SEDRO-WOOLLEY — Cindy Brune first walked through the halls of Mary Purcell Elementary School in 1963.

“As a first grader (the school) seemed big,” she recalled. “I could hardly wait to get to school so I could learn how to read.”

This month, after 40 years of teaching at the school she attended as a child, Brune will walk through its halls one last time before retiring.

“I will miss the buzz and the energy of the students,” Brune said. “The hallways come to life (when students are there.)”

Brune started her career in the Sedro-Woolley School District as a teacher before becoming the third librarian in the school’s history.

She grew up in Sedro-Woolley, where her father taught agriculture at the high school. She was hired at Mary Purcell Elementary the summer he retired from teaching, she said.

“Combined, we have a little over 70 years of a teaching legacy in Sedro-Woolley,” Brune said.

Thanks in part to her father’s influence, part of her always knew she wanted to be a teacher, she said.

“I grew up reading to my stuffed animals, playing teacher,” Brune said.

Brune attended Mary Purcell Elementary for first and second grades. She graduated from Sedro-Woolley High School in 1975.

Four years later, she graduated from Central Washington University with her teaching degree and began her dream job back in her hometown.

“(She) has had an incredible impact on thousands of kids,” said Sedro-Woolley School District Superintendent Phil Brockman. “Having the opportunity to teach at the school she attended is a dream many teachers have. Cindy has lived that dream. I have personally appreciated Cindy’s positive outlook for Mary Purcell and the district in general. She will be missed.”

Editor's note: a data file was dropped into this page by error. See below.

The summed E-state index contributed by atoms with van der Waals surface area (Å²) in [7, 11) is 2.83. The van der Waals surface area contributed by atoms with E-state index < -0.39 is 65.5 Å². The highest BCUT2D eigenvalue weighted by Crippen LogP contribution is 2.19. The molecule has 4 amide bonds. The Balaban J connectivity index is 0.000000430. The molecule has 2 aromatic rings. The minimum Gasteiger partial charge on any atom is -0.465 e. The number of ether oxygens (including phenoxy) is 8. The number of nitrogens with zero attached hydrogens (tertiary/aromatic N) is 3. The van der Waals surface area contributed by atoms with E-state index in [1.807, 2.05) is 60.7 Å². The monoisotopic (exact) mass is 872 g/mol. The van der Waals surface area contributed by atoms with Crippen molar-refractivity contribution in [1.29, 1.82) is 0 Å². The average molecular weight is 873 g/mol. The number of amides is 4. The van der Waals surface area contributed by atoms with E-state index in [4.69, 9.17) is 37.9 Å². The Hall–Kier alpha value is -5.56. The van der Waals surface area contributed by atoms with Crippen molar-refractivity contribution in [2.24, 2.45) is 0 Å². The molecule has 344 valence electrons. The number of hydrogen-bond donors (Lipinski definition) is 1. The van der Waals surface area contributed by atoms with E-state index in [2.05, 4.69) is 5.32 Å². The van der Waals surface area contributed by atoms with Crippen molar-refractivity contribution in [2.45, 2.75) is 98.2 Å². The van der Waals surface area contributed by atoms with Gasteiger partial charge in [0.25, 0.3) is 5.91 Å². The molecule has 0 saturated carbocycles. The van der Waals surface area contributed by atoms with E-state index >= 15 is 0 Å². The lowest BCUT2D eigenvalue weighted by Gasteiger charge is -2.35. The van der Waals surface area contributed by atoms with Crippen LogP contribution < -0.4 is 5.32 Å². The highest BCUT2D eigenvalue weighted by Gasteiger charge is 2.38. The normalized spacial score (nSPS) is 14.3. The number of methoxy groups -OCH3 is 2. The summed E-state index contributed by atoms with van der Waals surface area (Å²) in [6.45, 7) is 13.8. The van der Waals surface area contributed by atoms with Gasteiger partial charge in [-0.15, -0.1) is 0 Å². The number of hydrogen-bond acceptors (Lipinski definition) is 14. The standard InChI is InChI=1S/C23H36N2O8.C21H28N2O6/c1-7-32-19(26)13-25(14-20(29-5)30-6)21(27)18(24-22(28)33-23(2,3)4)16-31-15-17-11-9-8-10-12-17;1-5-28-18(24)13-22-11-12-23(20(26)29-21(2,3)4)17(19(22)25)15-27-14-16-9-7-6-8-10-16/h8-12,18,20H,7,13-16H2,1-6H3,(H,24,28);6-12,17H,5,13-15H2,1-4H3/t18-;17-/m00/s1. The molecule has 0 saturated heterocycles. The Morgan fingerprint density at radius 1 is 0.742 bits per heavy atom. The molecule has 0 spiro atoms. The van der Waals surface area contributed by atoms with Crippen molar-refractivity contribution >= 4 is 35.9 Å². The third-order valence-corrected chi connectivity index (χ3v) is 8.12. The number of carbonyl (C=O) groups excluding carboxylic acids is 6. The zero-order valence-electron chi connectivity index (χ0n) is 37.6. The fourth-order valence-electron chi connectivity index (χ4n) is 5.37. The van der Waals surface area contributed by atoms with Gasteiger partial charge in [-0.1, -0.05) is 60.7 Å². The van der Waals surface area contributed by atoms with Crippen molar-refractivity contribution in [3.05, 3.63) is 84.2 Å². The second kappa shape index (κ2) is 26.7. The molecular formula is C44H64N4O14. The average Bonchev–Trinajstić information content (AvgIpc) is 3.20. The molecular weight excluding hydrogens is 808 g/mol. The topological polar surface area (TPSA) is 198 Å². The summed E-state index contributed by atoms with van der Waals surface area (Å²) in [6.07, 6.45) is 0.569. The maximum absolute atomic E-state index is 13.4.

When she began teaching, she said in some ways not much had changed in the school since she had been a student.

“The building still smelled the same,” she said. “The smell of pencils and crayons permeated the air.”

For several years, Brune taught first grade and kindergarten. She said she was the school’s only kindergarten teacher for about five years.

Brune received her Master’s in education with an emphasis on children’s literature from Western Washington University’s Woodring College of Education in 1987, she said.

“I always knew I wanted to be either a reading specialist or a librarian,” she said. “I absolutely love children’s literature.”

She was excited to become the librarian in 1990, especially since the school’s new library had recently been built.

“I love research, I love helping students find information,” Brune said. “I still love seeing the bright-eyed wonder of a child.”

One of her favorite parts of her job is connecting students with the book that ignites a passion, the same way her favorite book, “Ferdinand,” did for her when she was a child.

“I love nothing more than getting students excited about having a story come to life in front of them,” Brune said.

In her decades in the school district, Brune said she has seen good times, and bad, such as staffing cuts during the recession years.

Her advice to young teachers is to find balance.

“Some years will be diamonds and some will be stones,” she said. “But always look down the road to the big picture.”

In her retirement, Brune said she intends to spend more time with her friends and family and on her hobby farm and with her Nigerian pygmy goats.

She plans to do some substitute teaching, and will stay active with the Sedro-Woolley Schools Foundation.

“I am so proud of our district and how it is portrayed,” she said. “There is Woolley pride all around.”

Even 55 years after she first entered the school some things, she said, remain the same.

“There are still the same core values of love for students, nurturing students and families, and wanting the very best for our student population,” she said. “And there are still times when I smell the same crayons and pencils.”

— Reporter Kera Wanielista: 360-416-2141,, Twitter: @Kera_SVH,

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